Generational differences are apparent when it comes to Canadians’ spending and saving habits, according to a study from Edward Jones.
The study, released on Tuesday, found that boomers (those aged 55-75) are most likely to identify as savers (62%), while millennials (aged 25-39) are more likely to self-identify as spenders (42%).
Overall, Canadians are more likely to classify themselves as savers (58%) than spenders (37%).
Savers are considerably more likely (45%) to prioritize paying down debt compared to spenders (26%), but a generational divide is less apparent. Gen Z (those aged 18-24), millennials, and gen X all cited paying down debt as their most important short-term financial priority (at 37%, 40%, and 37%, respectively). Boomers prioritized maintaining their lifestyle (37%).
Where the generational divide is most apparent is in how Canadians choose to spend their income. Millennials (58%) and boomers (57%) are most likely to spend their money on experiences, such as dinners, concerts and vacations, while gen Z said they would rather spend their savings on material items, namely clothes and electronics.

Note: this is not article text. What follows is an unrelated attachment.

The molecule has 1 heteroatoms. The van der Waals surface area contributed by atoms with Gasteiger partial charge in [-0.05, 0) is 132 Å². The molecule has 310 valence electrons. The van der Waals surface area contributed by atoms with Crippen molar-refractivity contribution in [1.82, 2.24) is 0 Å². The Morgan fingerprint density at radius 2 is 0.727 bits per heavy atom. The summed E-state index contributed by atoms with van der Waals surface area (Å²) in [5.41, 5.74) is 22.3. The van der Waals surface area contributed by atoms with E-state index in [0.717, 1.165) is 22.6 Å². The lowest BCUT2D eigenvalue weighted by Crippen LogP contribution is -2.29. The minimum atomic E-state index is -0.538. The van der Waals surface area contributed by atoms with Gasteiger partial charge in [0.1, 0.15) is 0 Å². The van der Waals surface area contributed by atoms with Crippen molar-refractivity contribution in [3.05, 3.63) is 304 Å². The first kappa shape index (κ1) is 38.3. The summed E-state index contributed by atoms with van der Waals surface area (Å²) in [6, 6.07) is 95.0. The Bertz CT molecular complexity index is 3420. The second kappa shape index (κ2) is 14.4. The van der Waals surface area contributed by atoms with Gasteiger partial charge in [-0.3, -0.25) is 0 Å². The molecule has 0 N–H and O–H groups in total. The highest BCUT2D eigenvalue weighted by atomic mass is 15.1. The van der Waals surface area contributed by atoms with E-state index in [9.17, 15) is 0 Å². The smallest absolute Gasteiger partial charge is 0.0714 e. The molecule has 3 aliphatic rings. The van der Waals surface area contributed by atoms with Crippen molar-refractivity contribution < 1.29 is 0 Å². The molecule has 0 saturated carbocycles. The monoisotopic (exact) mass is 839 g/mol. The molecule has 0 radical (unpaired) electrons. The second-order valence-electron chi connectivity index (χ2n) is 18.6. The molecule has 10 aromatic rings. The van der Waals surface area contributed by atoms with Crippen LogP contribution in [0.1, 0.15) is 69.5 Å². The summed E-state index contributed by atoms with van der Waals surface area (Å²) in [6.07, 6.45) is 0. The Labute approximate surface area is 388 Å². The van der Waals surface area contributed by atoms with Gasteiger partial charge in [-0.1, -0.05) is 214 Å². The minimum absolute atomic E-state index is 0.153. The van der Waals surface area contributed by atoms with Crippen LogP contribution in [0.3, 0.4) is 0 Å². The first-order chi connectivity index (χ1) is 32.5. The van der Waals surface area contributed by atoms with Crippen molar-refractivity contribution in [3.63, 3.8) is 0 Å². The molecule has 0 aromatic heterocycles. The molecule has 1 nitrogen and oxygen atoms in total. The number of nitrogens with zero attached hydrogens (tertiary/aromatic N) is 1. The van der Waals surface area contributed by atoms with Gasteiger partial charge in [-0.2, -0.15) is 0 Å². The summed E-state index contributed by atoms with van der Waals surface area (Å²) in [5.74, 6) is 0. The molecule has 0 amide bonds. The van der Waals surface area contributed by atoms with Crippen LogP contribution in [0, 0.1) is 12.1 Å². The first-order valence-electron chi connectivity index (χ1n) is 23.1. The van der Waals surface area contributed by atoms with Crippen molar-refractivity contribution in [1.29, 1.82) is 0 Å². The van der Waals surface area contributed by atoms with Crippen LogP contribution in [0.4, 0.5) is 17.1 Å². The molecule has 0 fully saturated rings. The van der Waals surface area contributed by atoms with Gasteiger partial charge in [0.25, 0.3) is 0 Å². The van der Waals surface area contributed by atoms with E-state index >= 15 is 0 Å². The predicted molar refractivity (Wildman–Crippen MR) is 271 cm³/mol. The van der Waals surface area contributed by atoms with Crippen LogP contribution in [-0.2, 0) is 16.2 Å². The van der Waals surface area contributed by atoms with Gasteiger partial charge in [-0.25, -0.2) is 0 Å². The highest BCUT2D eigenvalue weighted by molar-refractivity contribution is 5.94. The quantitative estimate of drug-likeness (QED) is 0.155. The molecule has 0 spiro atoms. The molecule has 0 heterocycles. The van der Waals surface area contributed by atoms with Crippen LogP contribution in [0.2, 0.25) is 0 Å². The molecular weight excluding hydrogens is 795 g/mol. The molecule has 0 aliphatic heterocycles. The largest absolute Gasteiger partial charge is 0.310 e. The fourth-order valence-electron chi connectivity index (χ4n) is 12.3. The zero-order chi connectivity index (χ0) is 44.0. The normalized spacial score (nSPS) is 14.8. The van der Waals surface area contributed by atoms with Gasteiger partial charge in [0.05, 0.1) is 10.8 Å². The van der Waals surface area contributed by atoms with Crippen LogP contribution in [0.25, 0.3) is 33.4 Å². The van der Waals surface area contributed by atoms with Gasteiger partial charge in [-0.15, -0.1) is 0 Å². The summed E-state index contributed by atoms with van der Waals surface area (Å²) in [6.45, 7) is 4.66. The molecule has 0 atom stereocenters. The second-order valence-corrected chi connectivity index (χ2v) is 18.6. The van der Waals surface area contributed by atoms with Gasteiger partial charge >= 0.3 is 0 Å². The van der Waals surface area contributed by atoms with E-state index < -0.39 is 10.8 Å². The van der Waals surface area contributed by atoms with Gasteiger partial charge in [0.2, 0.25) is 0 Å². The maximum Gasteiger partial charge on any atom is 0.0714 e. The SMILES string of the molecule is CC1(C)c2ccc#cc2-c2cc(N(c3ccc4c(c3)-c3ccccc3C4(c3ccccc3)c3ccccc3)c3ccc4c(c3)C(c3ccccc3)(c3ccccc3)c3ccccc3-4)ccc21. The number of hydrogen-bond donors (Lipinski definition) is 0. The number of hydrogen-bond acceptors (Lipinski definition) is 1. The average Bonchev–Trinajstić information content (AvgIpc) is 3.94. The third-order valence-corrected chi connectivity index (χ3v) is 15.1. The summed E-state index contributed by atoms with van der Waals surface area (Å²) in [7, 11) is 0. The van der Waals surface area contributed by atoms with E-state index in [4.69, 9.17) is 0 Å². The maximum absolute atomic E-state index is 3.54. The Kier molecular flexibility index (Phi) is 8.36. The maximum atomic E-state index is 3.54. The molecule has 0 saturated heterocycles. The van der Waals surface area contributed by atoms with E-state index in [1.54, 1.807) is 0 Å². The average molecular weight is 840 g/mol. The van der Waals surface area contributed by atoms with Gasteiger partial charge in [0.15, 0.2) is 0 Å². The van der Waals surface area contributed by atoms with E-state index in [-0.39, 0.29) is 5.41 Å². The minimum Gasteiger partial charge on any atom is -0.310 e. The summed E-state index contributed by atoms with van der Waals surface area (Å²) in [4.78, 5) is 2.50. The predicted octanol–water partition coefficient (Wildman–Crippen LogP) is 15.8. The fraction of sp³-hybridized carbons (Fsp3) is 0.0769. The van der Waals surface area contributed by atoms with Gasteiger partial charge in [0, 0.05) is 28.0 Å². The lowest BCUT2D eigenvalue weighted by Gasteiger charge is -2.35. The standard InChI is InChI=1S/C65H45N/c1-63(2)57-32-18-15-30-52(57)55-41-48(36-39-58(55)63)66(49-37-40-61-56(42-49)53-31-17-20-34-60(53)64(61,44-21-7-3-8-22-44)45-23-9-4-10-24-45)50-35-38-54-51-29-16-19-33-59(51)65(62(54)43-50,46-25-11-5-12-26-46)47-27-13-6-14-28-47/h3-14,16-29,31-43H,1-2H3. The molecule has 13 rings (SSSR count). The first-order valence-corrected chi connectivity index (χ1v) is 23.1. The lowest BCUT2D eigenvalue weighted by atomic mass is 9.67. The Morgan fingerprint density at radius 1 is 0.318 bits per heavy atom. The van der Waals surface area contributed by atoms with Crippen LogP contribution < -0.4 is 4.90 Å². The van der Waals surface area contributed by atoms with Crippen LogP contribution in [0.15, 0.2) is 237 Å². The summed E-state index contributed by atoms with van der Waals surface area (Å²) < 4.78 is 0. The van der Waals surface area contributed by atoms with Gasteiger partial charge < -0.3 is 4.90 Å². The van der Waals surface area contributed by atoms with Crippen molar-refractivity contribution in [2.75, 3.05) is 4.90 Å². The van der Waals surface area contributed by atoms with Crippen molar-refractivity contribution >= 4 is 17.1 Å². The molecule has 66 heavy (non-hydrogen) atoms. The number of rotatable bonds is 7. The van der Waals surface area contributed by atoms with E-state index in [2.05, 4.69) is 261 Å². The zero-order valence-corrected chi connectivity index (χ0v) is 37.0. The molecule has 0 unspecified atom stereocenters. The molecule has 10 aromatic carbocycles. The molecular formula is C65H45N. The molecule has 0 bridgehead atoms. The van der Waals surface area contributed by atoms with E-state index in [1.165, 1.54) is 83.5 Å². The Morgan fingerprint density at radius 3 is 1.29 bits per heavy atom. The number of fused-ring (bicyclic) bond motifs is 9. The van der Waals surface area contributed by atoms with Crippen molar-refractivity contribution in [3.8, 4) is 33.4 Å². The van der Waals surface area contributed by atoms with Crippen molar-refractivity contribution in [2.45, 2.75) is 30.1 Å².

Almost half of boomers (47%) said they do not have any financial worries, compared to 77% of gen X who said they do.
Younger Canadians prefer to invest their money in TFSAs, with 43% of gen Z and millennials saying they invest in a TFSA, compared to 31.3% in an RRSP. Retirement saving increases with age, with 48% of those aged 35 to 44 and 59% of those aged 45 to 54 saying they invest in an RRSP.
Edward Jones conducted two surveys using Leger’s online panel (with 1,526 and 1,587 Canadians, respectively). The surveys were completed Dec. 13-16, 2019 and Jan. 17-20, 2020. Online surveys cannot be assigned a margin of error because they do not randomly sample the population.